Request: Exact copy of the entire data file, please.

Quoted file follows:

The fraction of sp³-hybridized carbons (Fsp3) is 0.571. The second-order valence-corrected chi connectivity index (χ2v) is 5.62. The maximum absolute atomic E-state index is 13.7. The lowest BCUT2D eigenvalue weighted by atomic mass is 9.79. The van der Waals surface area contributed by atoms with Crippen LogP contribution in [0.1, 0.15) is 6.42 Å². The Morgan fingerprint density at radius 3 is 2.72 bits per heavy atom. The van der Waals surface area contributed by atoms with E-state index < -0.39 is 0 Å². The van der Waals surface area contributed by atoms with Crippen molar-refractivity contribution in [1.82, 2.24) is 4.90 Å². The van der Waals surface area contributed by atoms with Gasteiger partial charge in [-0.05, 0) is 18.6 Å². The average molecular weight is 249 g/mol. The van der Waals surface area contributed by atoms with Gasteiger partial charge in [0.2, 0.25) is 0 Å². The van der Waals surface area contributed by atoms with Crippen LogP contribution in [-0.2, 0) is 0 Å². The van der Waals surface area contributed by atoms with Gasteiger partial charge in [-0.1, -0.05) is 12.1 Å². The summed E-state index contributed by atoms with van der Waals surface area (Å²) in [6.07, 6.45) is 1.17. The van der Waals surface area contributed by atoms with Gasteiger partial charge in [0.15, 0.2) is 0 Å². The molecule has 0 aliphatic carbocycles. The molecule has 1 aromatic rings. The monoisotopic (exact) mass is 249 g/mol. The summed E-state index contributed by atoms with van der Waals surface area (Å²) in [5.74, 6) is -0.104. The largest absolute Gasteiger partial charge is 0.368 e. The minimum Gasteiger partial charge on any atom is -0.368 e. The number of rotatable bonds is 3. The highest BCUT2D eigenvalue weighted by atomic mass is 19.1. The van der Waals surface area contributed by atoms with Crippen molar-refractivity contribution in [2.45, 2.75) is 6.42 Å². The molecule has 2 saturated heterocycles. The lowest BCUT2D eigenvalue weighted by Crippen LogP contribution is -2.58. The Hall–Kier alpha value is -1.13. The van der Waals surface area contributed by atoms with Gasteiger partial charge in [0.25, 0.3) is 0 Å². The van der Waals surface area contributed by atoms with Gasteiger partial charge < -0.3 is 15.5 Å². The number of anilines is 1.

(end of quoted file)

The fraction of sp³-hybridized carbons (Fsp3) is 0.571. The second-order valence-corrected chi connectivity index (χ2v) is 5.62. The maximum absolute atomic E-state index is 13.7. The lowest BCUT2D eigenvalue weighted by atomic mass is 9.79. The van der Waals surface area contributed by atoms with Crippen LogP contribution in [0.1, 0.15) is 6.42 Å². The Morgan fingerprint density at radius 3 is 2.72 bits per heavy atom. The van der Waals surface area contributed by atoms with E-state index < -0.39 is 0 Å². The van der Waals surface area contributed by atoms with Crippen molar-refractivity contribution in [1.82, 2.24) is 4.90 Å². The van der Waals surface area contributed by atoms with Gasteiger partial charge in [-0.05, 0) is 18.6 Å². The average molecular weight is 249 g/mol. The van der Waals surface area contributed by atoms with Gasteiger partial charge in [0.2, 0.25) is 0 Å². The van der Waals surface area contributed by atoms with Crippen LogP contribution in [-0.2, 0) is 0 Å². The van der Waals surface area contributed by atoms with Gasteiger partial charge in [-0.1, -0.05) is 12.1 Å². The summed E-state index contributed by atoms with van der Waals surface area (Å²) in [6.07, 6.45) is 1.17. The van der Waals surface area contributed by atoms with Gasteiger partial charge in [0.15, 0.2) is 0 Å². The molecule has 0 aliphatic carbocycles. The molecule has 1 aromatic rings. The monoisotopic (exact) mass is 249 g/mol. The summed E-state index contributed by atoms with van der Waals surface area (Å²) in [5.74, 6) is -0.104. The largest absolute Gasteiger partial charge is 0.368 e. The minimum Gasteiger partial charge on any atom is -0.368 e. The number of rotatable bonds is 3. The highest BCUT2D eigenvalue weighted by atomic mass is 19.1. The van der Waals surface area contributed by atoms with Crippen molar-refractivity contribution in [2.45, 2.75) is 6.42 Å². The molecule has 2 saturated heterocycles. The lowest BCUT2D eigenvalue weighted by Crippen LogP contribution is -2.58. The Hall–Kier alpha value is -1.13. The van der Waals surface area contributed by atoms with Gasteiger partial charge in [0.25, 0.3) is 0 Å². The van der Waals surface area contributed by atoms with Gasteiger partial charge < -0.3 is 15.5 Å². The number of anilines is 1.